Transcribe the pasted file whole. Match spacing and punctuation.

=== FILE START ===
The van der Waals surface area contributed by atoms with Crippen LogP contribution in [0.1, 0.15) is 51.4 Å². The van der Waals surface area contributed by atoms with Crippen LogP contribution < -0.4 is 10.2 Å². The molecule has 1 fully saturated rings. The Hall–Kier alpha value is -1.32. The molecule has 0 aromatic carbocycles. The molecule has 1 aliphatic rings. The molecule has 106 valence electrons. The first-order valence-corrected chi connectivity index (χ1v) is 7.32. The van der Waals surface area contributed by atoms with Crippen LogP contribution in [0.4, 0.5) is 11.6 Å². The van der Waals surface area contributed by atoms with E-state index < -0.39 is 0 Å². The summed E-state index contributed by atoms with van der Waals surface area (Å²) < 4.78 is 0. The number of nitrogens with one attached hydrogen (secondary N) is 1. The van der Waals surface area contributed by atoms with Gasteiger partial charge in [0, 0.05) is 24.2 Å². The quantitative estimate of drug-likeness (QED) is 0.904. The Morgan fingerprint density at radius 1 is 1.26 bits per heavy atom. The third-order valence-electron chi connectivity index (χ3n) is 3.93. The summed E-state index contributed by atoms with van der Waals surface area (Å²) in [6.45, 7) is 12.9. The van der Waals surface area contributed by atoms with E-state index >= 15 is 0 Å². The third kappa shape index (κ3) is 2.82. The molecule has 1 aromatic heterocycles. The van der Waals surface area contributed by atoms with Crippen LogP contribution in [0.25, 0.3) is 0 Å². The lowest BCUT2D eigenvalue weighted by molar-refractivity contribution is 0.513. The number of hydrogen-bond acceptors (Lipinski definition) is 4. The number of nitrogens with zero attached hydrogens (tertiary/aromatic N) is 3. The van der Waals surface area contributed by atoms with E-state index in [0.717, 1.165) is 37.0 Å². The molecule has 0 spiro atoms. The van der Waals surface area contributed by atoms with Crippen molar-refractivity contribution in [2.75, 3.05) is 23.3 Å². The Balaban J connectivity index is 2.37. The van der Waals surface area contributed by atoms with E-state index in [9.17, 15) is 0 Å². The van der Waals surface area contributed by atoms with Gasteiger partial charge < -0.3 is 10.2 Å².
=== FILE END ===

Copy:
The van der Waals surface area contributed by atoms with Crippen LogP contribution in [0.1, 0.15) is 51.4 Å². The van der Waals surface area contributed by atoms with Crippen LogP contribution < -0.4 is 10.2 Å². The molecule has 1 fully saturated rings. The Hall–Kier alpha value is -1.32. The molecule has 0 aromatic carbocycles. The molecule has 1 aliphatic rings. The molecule has 106 valence electrons. The first-order valence-corrected chi connectivity index (χ1v) is 7.32. The van der Waals surface area contributed by atoms with Crippen LogP contribution in [0.4, 0.5) is 11.6 Å². The van der Waals surface area contributed by atoms with E-state index < -0.39 is 0 Å². The summed E-state index contributed by atoms with van der Waals surface area (Å²) < 4.78 is 0. The number of nitrogens with one attached hydrogen (secondary N) is 1. The van der Waals surface area contributed by atoms with Gasteiger partial charge in [0, 0.05) is 24.2 Å². The quantitative estimate of drug-likeness (QED) is 0.904. The Morgan fingerprint density at radius 1 is 1.26 bits per heavy atom. The third-order valence-electron chi connectivity index (χ3n) is 3.93. The summed E-state index contributed by atoms with van der Waals surface area (Å²) in [6.45, 7) is 12.9. The van der Waals surface area contributed by atoms with E-state index >= 15 is 0 Å². The third kappa shape index (κ3) is 2.82. The molecule has 1 aromatic heterocycles. The van der Waals surface area contributed by atoms with Crippen LogP contribution in [0.25, 0.3) is 0 Å². The lowest BCUT2D eigenvalue weighted by molar-refractivity contribution is 0.513. The number of hydrogen-bond acceptors (Lipinski definition) is 4. The number of nitrogens with zero attached hydrogens (tertiary/aromatic N) is 3. The van der Waals surface area contributed by atoms with E-state index in [0.717, 1.165) is 37.0 Å². The molecule has 0 spiro atoms. The van der Waals surface area contributed by atoms with Crippen molar-refractivity contribution in [2.75, 3.05) is 23.3 Å². The Balaban J connectivity index is 2.37. The van der Waals surface area contributed by atoms with E-state index in [9.17, 15) is 0 Å². The van der Waals surface area contributed by atoms with Gasteiger partial charge < -0.3 is 10.2 Å².